U.S. forces also are routinely raiding Shiite militiamen in Sadr City, often calling in helicopter fire.
Al-Maliki launched his verbal counteroffensive about two weeks before the American commander in Iraq, Gen. David Petraeus, and U.S. Ambassador Ryan Crocker are due in Washington to report to Congress on progress in Iraq since the introduction of 30,000 more American troops.
The presence of those reinforcements has done little to bring about political reconciliation among Iraq's Sunnis, Shiites and Kurds — the key to lasting stability.
In the latest in a series of political crisis meetings, Iraq's top leaders failed again Sunday to convince the main Sunni bloc to join a new alliance of Shiites and Kurds to break the political impasse.
This month's decision by the Sunnis' Iraqi Accordance Front to bolt the al-Maliki government plunged the country into a political crisis.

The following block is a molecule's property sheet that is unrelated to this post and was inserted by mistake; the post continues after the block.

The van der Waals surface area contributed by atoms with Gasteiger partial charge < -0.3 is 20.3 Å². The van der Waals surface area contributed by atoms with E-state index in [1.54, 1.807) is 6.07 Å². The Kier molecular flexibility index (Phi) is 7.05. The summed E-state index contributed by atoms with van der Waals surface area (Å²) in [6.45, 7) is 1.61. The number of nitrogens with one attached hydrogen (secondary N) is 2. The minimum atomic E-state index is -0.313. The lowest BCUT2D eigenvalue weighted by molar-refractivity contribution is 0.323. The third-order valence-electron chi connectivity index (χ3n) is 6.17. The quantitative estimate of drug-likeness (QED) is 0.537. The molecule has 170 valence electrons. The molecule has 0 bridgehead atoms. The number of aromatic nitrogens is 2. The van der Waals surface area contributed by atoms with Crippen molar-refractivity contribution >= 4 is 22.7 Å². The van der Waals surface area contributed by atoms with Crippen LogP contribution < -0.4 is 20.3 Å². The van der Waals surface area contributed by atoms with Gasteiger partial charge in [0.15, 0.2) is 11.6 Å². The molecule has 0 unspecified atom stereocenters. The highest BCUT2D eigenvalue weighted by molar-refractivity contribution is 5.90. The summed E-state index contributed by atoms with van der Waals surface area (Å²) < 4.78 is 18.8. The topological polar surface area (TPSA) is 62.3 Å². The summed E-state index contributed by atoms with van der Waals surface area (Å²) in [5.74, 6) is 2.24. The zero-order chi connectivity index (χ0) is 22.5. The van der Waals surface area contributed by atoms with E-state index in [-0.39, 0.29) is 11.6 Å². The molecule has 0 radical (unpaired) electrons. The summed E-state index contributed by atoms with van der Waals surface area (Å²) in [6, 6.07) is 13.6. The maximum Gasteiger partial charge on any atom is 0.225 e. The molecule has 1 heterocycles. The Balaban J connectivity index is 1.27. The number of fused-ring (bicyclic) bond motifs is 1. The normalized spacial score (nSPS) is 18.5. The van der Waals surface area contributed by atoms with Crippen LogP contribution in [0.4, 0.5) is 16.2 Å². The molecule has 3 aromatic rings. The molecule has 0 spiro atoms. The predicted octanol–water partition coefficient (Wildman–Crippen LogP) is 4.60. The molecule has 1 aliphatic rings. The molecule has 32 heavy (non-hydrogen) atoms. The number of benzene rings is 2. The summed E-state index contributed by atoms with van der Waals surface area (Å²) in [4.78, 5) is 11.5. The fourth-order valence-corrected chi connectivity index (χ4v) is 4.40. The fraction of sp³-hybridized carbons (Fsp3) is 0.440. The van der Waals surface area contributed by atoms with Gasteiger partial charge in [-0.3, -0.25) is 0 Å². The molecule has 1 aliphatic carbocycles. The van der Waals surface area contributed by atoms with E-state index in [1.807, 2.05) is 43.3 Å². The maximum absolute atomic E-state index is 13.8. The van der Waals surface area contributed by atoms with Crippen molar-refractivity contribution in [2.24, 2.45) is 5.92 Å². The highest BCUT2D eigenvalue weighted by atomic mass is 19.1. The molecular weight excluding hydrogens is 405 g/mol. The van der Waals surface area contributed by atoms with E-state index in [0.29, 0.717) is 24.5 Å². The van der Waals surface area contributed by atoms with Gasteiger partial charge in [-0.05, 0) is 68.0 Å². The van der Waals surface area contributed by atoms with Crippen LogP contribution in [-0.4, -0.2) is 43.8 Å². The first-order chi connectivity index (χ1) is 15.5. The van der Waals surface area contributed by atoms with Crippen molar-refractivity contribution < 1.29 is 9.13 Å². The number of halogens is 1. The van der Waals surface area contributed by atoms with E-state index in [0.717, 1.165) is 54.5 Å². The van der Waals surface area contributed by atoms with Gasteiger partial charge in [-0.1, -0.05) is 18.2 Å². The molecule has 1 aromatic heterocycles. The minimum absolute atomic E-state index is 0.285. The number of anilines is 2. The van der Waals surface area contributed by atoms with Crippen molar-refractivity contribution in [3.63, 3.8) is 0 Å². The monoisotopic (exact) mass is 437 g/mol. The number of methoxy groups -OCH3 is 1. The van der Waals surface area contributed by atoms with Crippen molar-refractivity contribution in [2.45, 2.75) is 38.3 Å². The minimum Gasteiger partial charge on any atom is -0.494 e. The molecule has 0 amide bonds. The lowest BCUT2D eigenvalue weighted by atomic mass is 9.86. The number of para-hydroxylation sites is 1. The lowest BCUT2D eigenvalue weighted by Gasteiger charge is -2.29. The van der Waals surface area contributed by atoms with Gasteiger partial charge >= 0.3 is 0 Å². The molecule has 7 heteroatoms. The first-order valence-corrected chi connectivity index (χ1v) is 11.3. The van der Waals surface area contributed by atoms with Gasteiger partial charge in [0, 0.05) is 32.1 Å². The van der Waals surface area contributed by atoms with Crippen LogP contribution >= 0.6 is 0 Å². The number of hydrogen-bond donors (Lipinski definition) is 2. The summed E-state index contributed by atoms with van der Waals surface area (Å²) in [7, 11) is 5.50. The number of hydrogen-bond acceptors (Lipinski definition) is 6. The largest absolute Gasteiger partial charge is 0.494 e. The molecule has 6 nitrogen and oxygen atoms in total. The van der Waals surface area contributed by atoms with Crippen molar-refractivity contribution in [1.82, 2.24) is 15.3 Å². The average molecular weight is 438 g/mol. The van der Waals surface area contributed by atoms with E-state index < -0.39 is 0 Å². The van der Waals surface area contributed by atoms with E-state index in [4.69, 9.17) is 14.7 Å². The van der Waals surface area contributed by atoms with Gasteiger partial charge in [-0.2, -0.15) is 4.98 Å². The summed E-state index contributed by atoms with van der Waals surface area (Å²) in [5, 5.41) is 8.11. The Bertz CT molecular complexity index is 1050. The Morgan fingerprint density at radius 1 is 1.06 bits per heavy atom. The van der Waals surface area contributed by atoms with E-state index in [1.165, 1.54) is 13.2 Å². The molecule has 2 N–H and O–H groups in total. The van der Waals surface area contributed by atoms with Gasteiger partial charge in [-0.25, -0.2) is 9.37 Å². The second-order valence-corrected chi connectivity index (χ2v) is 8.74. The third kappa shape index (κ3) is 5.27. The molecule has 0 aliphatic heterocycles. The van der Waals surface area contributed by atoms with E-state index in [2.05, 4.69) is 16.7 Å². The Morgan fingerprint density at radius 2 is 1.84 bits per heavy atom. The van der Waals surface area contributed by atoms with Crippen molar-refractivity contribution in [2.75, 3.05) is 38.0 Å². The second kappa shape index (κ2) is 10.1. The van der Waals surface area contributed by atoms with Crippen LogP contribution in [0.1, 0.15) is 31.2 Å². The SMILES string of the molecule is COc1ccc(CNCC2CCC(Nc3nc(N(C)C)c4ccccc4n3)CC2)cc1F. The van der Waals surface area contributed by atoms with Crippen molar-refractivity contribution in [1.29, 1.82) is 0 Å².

During the meeting, attended by Crocker, the leaders endorsed holding provincial elections, releasing prisoners held without charge and changing the law preventing many former members of Saddam Hussein's Baath Party from holding government jobs and elected office.
"We congratulate Iraq's leaders on the important agreement reached today in Baghdad," said White House spokesperson Emily Lawrimore.
"Today's agreement is an important symbol of their commitment to work together for the benefit of all Iraqis. We will continue to support these brave leaders and all the Iraqi people in their efforts to overcome the forces of terror who seek to overwhem Iraq's democracy. The President also welcomes the desire of the Iraqi leadership to develop a strategic partnership with the United States based on common interests," said Lawrimore.